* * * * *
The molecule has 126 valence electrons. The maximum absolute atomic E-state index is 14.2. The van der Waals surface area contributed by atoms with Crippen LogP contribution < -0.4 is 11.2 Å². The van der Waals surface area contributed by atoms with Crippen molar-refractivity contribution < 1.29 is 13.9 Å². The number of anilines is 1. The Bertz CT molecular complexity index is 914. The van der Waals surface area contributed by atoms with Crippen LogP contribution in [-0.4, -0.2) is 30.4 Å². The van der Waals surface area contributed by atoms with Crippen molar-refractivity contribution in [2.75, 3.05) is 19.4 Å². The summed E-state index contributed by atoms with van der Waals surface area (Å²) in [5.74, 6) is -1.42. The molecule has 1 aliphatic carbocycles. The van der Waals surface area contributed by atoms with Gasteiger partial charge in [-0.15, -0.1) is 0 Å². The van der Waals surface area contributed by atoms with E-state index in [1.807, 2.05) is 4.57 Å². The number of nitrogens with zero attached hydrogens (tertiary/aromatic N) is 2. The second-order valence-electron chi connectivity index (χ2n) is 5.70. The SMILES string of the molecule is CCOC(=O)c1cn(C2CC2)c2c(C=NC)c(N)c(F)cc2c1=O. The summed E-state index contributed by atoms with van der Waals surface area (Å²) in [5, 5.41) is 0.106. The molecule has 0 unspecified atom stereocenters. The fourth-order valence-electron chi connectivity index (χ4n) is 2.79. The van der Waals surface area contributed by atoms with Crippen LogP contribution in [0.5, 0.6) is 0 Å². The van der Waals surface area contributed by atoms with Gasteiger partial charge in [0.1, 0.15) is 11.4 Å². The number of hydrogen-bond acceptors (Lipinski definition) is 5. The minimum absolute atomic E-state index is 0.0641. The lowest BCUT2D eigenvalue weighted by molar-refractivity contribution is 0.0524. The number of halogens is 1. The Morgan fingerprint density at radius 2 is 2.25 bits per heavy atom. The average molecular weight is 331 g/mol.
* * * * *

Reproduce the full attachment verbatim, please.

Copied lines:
The molecule has 126 valence electrons. The maximum absolute atomic E-state index is 14.2. The van der Waals surface area contributed by atoms with Crippen LogP contribution < -0.4 is 11.2 Å². The van der Waals surface area contributed by atoms with Crippen molar-refractivity contribution < 1.29 is 13.9 Å². The number of anilines is 1. The Bertz CT molecular complexity index is 914. The van der Waals surface area contributed by atoms with Crippen LogP contribution in [-0.4, -0.2) is 30.4 Å². The van der Waals surface area contributed by atoms with Crippen molar-refractivity contribution in [2.75, 3.05) is 19.4 Å². The summed E-state index contributed by atoms with van der Waals surface area (Å²) in [5.74, 6) is -1.42. The molecule has 1 aliphatic carbocycles. The van der Waals surface area contributed by atoms with Gasteiger partial charge in [-0.15, -0.1) is 0 Å². The van der Waals surface area contributed by atoms with E-state index in [1.807, 2.05) is 4.57 Å². The number of nitrogens with zero attached hydrogens (tertiary/aromatic N) is 2. The second-order valence-electron chi connectivity index (χ2n) is 5.70. The SMILES string of the molecule is CCOC(=O)c1cn(C2CC2)c2c(C=NC)c(N)c(F)cc2c1=O. The summed E-state index contributed by atoms with van der Waals surface area (Å²) in [5, 5.41) is 0.106. The molecule has 0 unspecified atom stereocenters. The fourth-order valence-electron chi connectivity index (χ4n) is 2.79. The van der Waals surface area contributed by atoms with Crippen LogP contribution in [0.5, 0.6) is 0 Å². The van der Waals surface area contributed by atoms with Gasteiger partial charge in [0.1, 0.15) is 11.4 Å². The number of hydrogen-bond acceptors (Lipinski definition) is 5. The minimum absolute atomic E-state index is 0.0641. The lowest BCUT2D eigenvalue weighted by molar-refractivity contribution is 0.0524. The number of halogens is 1. The Morgan fingerprint density at radius 2 is 2.25 bits per heavy atom. The average molecular weight is 331 g/mol.